Saturday, February 25, 2012

Faster than light, ha!

Here is the latest on the Opera experiment, the one which claimed to have found neutrinos which moved faster than light, and reached Gran Sasso 60 nanoseconds faster than photons would have. `Sources' claim the discrepancy comes from a bad connection between a fibre optics connection with a GPS receiver which was used for the time of flight measurements. There's also a glitch in the oscillator which times the intervals between which the system is synchronised. Although the two glitches are claimed to work in opposite directions in estimating the apparent speed, it is clear that further work and independent measurements are needed to finally close this issue.

Tailpiece: The neutrino and the photon came face to face.
Photon: So, that Bolt was a false start.
Neutrino: It wasn't my fault, it was the cable's!

This blog post is by Neelima Gupte and Sumathi Rao.

Sunday, February 19, 2012

Cricket, anyone?

The cricket season is on with its ups and down, test matches and ODI-s and inflation and deflation of rankings and reputations. Diehard fans, as well as occasional TV watchers wait for Sachin's 100th century, weep for the whitewash in Australia and wonder how things could go so wrong! Let's see what light a bit of quantitative analysis can shed on these events. The ICC rankings, opaque as they are, attempt to quantify the nonquantifiable, the crack of the bat on the ball. A recent paper attempts to do the same, using the techniques of network science, treating the cricket playing nations as a social network. The teams are ranked, depending on their success in test cricket, and one day cricket, for all the years for which the data is available, (1877 onwards, no less), and so are the team captains. The success of a team (or captain) is determined by the ‘quality’ of wins and not on the number of wins alone.

The method consists of forming a weighted network. All competing teams form the nodes of the network. If team A defeats team B, a link is established pointing from B to a A with a thickness (the weight), proportional to the fraction of wins where B wins against A. The importance of the match is assigned via a quantity called the PageRank which uses the normalised weight of the link in a diffusive term which redistributes the credit of a given node to all its neighbours, with maximum credit being transferred to its most successful nemesis. Teams are then ranked by their PageRank, and captains are as successful as their teams.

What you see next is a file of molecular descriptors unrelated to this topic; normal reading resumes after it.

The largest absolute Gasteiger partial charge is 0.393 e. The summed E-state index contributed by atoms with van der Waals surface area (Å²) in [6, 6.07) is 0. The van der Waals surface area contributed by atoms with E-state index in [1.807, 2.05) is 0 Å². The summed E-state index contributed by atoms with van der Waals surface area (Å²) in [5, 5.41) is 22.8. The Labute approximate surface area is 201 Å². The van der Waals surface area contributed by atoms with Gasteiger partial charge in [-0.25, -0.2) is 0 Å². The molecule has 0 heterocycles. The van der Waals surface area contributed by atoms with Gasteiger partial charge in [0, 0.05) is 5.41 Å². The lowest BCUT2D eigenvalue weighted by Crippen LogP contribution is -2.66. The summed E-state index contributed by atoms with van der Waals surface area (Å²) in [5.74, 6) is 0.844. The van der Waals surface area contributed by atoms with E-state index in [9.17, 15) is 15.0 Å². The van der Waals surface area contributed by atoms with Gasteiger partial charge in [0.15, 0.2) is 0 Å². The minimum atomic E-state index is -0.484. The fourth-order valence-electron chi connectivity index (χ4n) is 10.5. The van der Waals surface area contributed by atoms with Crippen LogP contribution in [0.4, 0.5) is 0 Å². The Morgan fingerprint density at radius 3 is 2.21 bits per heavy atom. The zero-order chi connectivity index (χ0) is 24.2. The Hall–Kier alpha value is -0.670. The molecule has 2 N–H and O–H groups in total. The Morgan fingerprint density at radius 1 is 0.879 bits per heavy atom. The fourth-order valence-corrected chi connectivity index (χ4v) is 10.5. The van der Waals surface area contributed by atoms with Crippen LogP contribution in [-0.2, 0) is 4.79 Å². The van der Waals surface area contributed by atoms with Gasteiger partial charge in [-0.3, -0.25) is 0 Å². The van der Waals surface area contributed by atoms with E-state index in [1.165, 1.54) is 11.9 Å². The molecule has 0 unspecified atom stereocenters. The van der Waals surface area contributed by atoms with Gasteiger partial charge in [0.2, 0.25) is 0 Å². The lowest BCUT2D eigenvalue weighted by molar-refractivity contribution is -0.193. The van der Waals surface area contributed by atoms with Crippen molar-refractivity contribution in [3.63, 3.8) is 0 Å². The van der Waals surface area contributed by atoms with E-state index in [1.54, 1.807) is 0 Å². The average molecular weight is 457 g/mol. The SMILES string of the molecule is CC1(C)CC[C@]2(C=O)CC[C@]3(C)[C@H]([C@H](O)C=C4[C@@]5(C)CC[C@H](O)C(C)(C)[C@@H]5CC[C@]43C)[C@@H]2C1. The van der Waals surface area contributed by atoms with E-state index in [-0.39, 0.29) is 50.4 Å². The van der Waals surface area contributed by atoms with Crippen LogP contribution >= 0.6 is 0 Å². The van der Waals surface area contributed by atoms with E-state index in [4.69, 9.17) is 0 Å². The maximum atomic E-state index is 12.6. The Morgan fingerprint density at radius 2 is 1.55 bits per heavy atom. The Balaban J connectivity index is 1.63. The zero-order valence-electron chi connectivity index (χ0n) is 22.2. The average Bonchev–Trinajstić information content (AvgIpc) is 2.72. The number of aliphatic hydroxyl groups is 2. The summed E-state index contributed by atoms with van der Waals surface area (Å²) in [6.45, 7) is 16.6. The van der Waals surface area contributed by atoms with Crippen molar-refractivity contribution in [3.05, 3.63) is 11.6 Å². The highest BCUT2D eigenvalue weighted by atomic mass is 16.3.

The results conform to common intuition, which the ICC rankings don't always do. Needless to say, Australia emerges as the strongest test playing nation, followed by South Africa, despite their twenty one year absence from test cricket (1970-1991), England, West Indies, Pakistan, India, Sri Lanka, New Zealand, Zimbabwe and Bangladesh. Since this is an average from 1877, it is unsurprising that this is more or less the order in which the teams started playing test cricket, except for South Africa. For ODI-s, the order is the same, except for Sri Lanka and New Zealand exchanging places. The most successful test captain is Australia's Steve Waugh, followed by South Africa's Graeme Smith, and Australia's Ricky Ponting. From the subcontinent, only M. S. Dhoni and Sourav Ganguly make it to the top 20 list. For ODI-s, Ricky Ponting leads the table, followed by Graeme Smith and Imran Khan of Pakistan. M.S. Dhoni, Kapil Dev, Saurav Ganguly, Mohammed Azharuddin, Rahul Dravid, Javed Miandad, and Wasim Akram also make it to the top 20 list, perhaps indicating that the subcontinent is better at the shorter version of the game. PageRanks computed over successive decades pick up the domainance of the successful teams of those decades, such as the West Indies dominance of both tests and ODI-s from 1981-1990, India's success against strong teams between 1971-1980 (not reflected in the IIC rankings), and the rise and fall of teams like England, Pakistan and Australia in the pecking order. The author (Satyam Mukherjee at Northwestern University, formerly at IIT Madras), modestly says that this scheme cannot replace the ICC ranking, but suggests a novel approach to refine the existing ranking scheme. We hope this scheme will find its way to the cricket commentaries.

This blog post is by Neelima Gupte and Sumathi Rao.

The original paper can be found here .

Thursday, February 2, 2012

Now where were those keys?

This week sees the news of an important breakthrough in the study of degenerative brain diseases such as Alzheimer's and Parkinson's diseases.While it has been known that the diseases spread due to the spread of a distorted protein, (the tau protein for Alzheimer's ), outward from an area where memories are made and stored, the mechanism of spread was not clear. There were two possible mechanisms proposed for the spread. One, that the spread could take place from neuron to neuron, along neuronal pathways, and the other that there were neighbourhoods that were susceptible to the bad protein, and others that could resist it. It is now established that the spread takes place along neuronal pathways.

The experiments that establish this mechanism are ingenious, and involve genetically engineered mice that can create the human tau protein in a localised area called the entorhinal cortex. Cells in the entorhinal cortex of the mice started dying due to the tau protein. In due course, the disease spread to other areas via the neuronal network. Since other cells could not make the tau protein themselves, the only way the tau could show up in other areas was via transmission from nerve cell to nerve cell. It may then be possible to halt the diseases by preventing cell to cell transmission, e.g. by blocking the tau with an antibody. This might provide the key to the prevention of degenerative nerve diseases (and help find those elusive keys!).

This blog post is by Neelima Gupte and Sumathi Rao.